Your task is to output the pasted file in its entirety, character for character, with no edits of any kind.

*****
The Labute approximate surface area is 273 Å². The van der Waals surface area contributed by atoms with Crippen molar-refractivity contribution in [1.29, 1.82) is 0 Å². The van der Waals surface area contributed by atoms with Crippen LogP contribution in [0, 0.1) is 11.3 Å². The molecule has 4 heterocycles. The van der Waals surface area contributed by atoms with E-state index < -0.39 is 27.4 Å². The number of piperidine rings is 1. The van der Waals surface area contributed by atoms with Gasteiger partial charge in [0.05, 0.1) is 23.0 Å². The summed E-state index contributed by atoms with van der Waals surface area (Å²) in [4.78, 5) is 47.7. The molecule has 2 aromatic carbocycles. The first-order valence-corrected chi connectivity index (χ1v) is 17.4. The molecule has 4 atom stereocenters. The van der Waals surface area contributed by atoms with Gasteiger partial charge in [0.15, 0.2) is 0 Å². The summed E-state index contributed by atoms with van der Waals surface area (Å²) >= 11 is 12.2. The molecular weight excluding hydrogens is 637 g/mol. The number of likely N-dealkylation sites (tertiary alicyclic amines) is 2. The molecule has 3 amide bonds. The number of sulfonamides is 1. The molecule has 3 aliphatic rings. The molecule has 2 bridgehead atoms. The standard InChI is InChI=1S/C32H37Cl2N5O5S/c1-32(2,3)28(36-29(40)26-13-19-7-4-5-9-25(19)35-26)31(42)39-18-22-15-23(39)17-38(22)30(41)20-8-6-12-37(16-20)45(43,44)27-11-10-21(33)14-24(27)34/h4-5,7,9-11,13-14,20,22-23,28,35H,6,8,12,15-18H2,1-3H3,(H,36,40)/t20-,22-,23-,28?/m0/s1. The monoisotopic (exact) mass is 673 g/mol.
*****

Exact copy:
The Labute approximate surface area is 273 Å². The van der Waals surface area contributed by atoms with Crippen molar-refractivity contribution in [1.29, 1.82) is 0 Å². The van der Waals surface area contributed by atoms with Crippen LogP contribution in [0, 0.1) is 11.3 Å². The molecule has 4 heterocycles. The van der Waals surface area contributed by atoms with E-state index < -0.39 is 27.4 Å². The number of piperidine rings is 1. The van der Waals surface area contributed by atoms with Gasteiger partial charge in [0.05, 0.1) is 23.0 Å². The summed E-state index contributed by atoms with van der Waals surface area (Å²) in [4.78, 5) is 47.7. The molecule has 2 aromatic carbocycles. The first-order valence-corrected chi connectivity index (χ1v) is 17.4. The molecule has 4 atom stereocenters. The van der Waals surface area contributed by atoms with Gasteiger partial charge in [0.15, 0.2) is 0 Å². The summed E-state index contributed by atoms with van der Waals surface area (Å²) >= 11 is 12.2. The molecular weight excluding hydrogens is 637 g/mol. The number of likely N-dealkylation sites (tertiary alicyclic amines) is 2. The molecule has 3 amide bonds. The number of sulfonamides is 1. The molecule has 3 aliphatic rings. The molecule has 2 bridgehead atoms. The standard InChI is InChI=1S/C32H37Cl2N5O5S/c1-32(2,3)28(36-29(40)26-13-19-7-4-5-9-25(19)35-26)31(42)39-18-22-15-23(39)17-38(22)30(41)20-8-6-12-37(16-20)45(43,44)27-11-10-21(33)14-24(27)34/h4-5,7,9-11,13-14,20,22-23,28,35H,6,8,12,15-18H2,1-3H3,(H,36,40)/t20-,22-,23-,28?/m0/s1. The monoisotopic (exact) mass is 673 g/mol.